PHOTO: U.S. soldiers recover looted paintings from a German castle during World War II. Photo Courtesy of U.S. National Archives and Records Administration
By Michael V. Cusenza
A bipartisan group of U.S. senators last Friday introduced a bill to help facilitate the return of artwork stolen by Nazis during the Holocaust to their rightful owners or heirs.
The Holocaust Expropriated Art Recovery Act, according to U.S. Sens. Charles Schumer (D-N.Y.), John Cornyn (R-Texas), Ted Cruz (R-Texas), and Richard Blumenthal (D-Conn.), would ensure that American law encourages the resolution of claims on Nazi-confiscated art on the merits, in a fair and just manner.
Doing so is consistent with long-standing U.S. foreign policy, the elected officials noted, as demonstrated in the 1998 Washington Conference Principles on Nazi-Confiscated Art and the 2009 Terezin Declaration.
According to the text of the bill, the United States 18 years ago convened a conference with 44 nations in Washington, D.C., known as the Washington Conference, which produced Principles on Nazi-Confiscated Art. One of the principles is that “steps should be taken expeditiously to achieve a just and fair solution” to claims involving such art that has not been restituted if the owners or their heirs can be identified.
“Seventy-one years after the end of the Holocaust and Hitler’s terrifying regime, victims are still identifying possessions that have been missing all these years,” Schumer said. “When a family discovers a piece of art that was stolen by the Nazis, they deserve their day in court. This legislation helps provide these families their day in court, ensuring that the heirs of Holocaust victims are given the opportunity to bring their art back home.”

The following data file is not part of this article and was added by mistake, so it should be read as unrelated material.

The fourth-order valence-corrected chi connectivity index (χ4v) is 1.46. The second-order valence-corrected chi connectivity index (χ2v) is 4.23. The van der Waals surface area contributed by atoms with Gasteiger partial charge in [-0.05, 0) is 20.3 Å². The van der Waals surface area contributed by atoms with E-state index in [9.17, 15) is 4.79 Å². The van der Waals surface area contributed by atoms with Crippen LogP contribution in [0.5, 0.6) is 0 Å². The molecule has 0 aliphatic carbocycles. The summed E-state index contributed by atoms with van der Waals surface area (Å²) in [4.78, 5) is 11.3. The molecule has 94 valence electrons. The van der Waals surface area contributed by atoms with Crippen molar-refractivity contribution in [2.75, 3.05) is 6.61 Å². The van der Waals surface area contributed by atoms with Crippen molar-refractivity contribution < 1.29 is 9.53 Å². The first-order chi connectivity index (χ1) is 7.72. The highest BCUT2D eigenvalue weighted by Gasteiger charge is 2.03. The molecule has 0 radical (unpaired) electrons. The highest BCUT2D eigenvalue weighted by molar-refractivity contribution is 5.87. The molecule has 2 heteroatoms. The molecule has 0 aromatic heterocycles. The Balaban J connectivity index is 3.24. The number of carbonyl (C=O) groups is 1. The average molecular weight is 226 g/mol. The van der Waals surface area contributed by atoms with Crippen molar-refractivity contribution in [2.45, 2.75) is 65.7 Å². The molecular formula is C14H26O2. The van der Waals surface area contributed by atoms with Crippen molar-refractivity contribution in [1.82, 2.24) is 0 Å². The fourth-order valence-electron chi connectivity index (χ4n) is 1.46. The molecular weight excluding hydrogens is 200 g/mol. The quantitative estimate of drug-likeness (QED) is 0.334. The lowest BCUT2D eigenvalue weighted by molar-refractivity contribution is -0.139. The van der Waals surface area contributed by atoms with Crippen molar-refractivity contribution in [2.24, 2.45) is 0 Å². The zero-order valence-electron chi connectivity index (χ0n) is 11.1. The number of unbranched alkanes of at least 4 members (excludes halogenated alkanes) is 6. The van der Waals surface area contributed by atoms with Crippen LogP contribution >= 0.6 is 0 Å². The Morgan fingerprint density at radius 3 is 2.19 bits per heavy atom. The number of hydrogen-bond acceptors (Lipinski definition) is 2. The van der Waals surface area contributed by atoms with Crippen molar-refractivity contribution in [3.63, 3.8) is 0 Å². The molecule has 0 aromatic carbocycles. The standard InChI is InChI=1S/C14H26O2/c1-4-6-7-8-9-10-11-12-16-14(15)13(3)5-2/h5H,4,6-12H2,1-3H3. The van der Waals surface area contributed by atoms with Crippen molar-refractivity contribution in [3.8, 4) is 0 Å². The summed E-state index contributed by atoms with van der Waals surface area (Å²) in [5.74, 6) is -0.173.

Cruz, who is campaigning for president, said that the bill also “reminds us that the need to protect our cultural history in our own time is as urgent as ever. Terrorist groups from the Taliban to ISIS, seeking nothing less than the destruction of Western civilization, long to walk in the footsteps of their genocidal, thieving forebears. The HEAR Act will make it clear that the United States takes a strong stand against the looting and trafficking of antiquities and other artifacts.”
The text of the HEAR Act states that it is estimated that the Nazis confiscated or otherwise misappropriated as many as 650,000 works of art throughout Europe as part of their genocidal campaign against the Jewish people and other persecuted groups. This has been described as the “greatest displacement of art in human history.”
The bill has been assigned to the Senate Committee on the Judiciary.